The role of mTOR inhibitors in targeting a putative cancer stem cell-like population in esophageal cancer.

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Background: Despite modern advances in the treatment of esophageal cancer (EC), using neoadjuvant chemoradiotherapy (CRT) and esophagectomy, most patients face poor outcome. Growing evidence indicates that cancer stem cells (CSCs) might contribute to the poor prospects. CSCs are usually resistant to CRT and ultimately can generate a new tumor. The mammalian target of rapamycin (mTOR) pathway is associated with cancer stemness. However, its role in EC CSC-like populations needs to be elucidated. Here, we investigate the role of mTOR pathway on the stemness of a putative CSC-like population. Methods: Previously, we identified a putative CSC-like population (CD44+/CD24-) in EC cell lines and in tumor biopsy from EC patients. qPCR was used to measure the expression of mTOR in CD44+/CD24- CSC-like population of OE21 squamous cell carcinoma and OE33 adenocarcinoma cell lines compared to controls, that consisted of solid tumors generated from the same cell lines obtained from xenografts. mTOR inhibitors rapamycin and torin-1 were used to see their effect on CD44+/CD24- expression and sphere formation. Results: mTOR expression was 2-fold up-regulated in the OE33 CD44+/CD24- CSC-like population compared to control. Furthermore, in OE21 this up-regulation was 1.9-fold. Surprisingly, inhibiting the mTOR pathway with rapamycin enhanced OE33 CD44+/CD24- expression compared to its control (p = 0.01). In pilot experiments this effect was dose dependent and cells treated with rapamycin formed more spheres than control. Rapamycin did not alter the expression of CD44+/CD24- in OE21. Inhibiting the mTOR pathway with Torin-1 enhanced OE21 CD44+/CD24- expression by 1.2-fold compared to control (N = 2). In another pilot experiment Torin-1 treated cells were able to form more spheres compared to control. Torin-1 did not have an effect on the expression of CD44+/CD24- in OE33. Conclusions: These findings indicate that inhibiting the mTOR pathway may enhance CSC-like properties in EC. Additional research needs to be done to further support this hypothesis and elucidate the mechanism in this process. Furthermore, the effect of mTOR pathway inducers in EC needs to be explored.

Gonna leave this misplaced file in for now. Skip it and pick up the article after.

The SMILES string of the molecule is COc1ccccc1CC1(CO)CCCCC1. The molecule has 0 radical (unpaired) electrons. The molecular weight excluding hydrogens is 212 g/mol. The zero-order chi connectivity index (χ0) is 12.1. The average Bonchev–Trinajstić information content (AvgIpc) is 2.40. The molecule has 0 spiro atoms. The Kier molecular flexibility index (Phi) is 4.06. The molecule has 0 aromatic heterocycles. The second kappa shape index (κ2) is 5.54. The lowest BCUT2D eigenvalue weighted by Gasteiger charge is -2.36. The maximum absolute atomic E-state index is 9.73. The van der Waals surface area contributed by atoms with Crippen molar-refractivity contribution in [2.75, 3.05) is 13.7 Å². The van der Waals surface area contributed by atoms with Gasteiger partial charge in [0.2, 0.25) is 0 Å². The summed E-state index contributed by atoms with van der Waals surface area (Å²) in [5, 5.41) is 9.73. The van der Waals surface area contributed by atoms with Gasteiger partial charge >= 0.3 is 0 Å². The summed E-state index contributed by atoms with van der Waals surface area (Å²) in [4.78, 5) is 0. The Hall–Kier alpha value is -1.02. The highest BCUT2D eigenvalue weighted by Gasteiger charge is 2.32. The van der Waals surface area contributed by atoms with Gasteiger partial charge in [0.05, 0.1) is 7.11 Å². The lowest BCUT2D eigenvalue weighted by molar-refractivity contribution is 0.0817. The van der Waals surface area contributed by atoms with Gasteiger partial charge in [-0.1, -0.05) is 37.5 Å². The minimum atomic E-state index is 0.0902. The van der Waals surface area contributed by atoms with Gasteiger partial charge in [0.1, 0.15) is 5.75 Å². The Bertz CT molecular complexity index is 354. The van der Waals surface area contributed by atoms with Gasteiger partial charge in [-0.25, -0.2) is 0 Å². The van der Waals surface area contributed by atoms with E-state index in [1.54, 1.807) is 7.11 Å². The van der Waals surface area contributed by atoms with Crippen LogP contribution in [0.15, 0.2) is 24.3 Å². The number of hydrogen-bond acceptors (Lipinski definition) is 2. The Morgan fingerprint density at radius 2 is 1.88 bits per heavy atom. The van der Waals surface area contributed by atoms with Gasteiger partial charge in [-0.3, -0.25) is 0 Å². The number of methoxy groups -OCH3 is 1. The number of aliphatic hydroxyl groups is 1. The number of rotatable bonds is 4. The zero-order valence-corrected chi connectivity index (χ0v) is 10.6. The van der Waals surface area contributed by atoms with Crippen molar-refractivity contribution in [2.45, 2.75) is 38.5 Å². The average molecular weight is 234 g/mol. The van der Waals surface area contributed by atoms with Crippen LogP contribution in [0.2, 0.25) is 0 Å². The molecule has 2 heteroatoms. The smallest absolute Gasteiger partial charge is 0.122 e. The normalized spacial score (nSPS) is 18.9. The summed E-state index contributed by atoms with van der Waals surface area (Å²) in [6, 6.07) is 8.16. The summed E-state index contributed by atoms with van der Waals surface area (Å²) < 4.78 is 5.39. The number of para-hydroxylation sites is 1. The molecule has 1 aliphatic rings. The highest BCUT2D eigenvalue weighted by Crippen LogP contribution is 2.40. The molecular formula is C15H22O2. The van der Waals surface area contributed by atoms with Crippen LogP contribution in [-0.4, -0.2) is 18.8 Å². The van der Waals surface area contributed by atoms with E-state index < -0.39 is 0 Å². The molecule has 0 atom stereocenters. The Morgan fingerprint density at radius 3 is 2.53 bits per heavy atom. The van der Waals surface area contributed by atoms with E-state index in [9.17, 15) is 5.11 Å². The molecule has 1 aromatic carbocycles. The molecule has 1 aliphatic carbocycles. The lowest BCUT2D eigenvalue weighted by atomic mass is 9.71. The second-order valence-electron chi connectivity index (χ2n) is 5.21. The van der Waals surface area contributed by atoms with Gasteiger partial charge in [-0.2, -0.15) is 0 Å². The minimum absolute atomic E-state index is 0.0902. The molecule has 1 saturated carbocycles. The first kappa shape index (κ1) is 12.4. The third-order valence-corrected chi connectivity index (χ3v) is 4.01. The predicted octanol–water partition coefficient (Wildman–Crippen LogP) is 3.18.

Original languageEnglish
Pages (from-to)43
Number of pages1
JournalJournal of Clinical Oncology
Issue numbersuppl 4
Publication statusPublished - Feb-2016
EventGastrointestinal Cancers Symposium - San Francisco, United States
Duration: 21-Jan-201623-Jan-2016


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